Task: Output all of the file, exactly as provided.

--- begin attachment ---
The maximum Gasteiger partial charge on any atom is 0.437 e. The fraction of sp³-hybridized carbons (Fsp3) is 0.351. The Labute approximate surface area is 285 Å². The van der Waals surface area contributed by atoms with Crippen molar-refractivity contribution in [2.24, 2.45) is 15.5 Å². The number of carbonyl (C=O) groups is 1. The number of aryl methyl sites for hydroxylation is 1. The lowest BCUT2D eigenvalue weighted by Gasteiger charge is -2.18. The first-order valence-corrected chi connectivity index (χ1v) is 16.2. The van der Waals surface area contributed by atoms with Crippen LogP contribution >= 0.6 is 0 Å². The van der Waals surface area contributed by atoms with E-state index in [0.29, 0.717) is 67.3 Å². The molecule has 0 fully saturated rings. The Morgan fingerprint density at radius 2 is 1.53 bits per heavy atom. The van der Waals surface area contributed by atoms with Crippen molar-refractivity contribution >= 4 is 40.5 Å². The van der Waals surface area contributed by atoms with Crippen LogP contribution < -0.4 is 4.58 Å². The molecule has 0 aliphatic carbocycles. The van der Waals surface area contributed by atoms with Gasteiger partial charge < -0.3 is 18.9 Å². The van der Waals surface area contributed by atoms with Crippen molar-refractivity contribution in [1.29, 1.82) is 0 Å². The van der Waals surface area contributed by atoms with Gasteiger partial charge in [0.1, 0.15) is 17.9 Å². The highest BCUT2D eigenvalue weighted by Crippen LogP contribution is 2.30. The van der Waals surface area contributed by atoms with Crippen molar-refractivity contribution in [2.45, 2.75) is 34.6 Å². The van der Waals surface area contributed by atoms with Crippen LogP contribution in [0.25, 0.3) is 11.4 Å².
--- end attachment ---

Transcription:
The maximum Gasteiger partial charge on any atom is 0.437 e. The fraction of sp³-hybridized carbons (Fsp3) is 0.351. The Labute approximate surface area is 285 Å². The van der Waals surface area contributed by atoms with Crippen molar-refractivity contribution in [2.24, 2.45) is 15.5 Å². The number of carbonyl (C=O) groups is 1. The number of aryl methyl sites for hydroxylation is 1. The lowest BCUT2D eigenvalue weighted by Gasteiger charge is -2.18. The first-order valence-corrected chi connectivity index (χ1v) is 16.2. The van der Waals surface area contributed by atoms with Crippen LogP contribution >= 0.6 is 0 Å². The van der Waals surface area contributed by atoms with E-state index in [0.29, 0.717) is 67.3 Å². The molecule has 0 fully saturated rings. The Morgan fingerprint density at radius 2 is 1.53 bits per heavy atom. The van der Waals surface area contributed by atoms with Crippen molar-refractivity contribution >= 4 is 40.5 Å². The van der Waals surface area contributed by atoms with Crippen LogP contribution < -0.4 is 4.58 Å². The molecule has 0 aliphatic carbocycles. The van der Waals surface area contributed by atoms with Gasteiger partial charge < -0.3 is 18.9 Å². The van der Waals surface area contributed by atoms with Crippen molar-refractivity contribution in [1.29, 1.82) is 0 Å². The van der Waals surface area contributed by atoms with Gasteiger partial charge in [0.1, 0.15) is 17.9 Å². The highest BCUT2D eigenvalue weighted by Crippen LogP contribution is 2.30. The van der Waals surface area contributed by atoms with Crippen molar-refractivity contribution in [2.45, 2.75) is 34.6 Å². The van der Waals surface area contributed by atoms with Crippen LogP contribution in [0.25, 0.3) is 11.4 Å².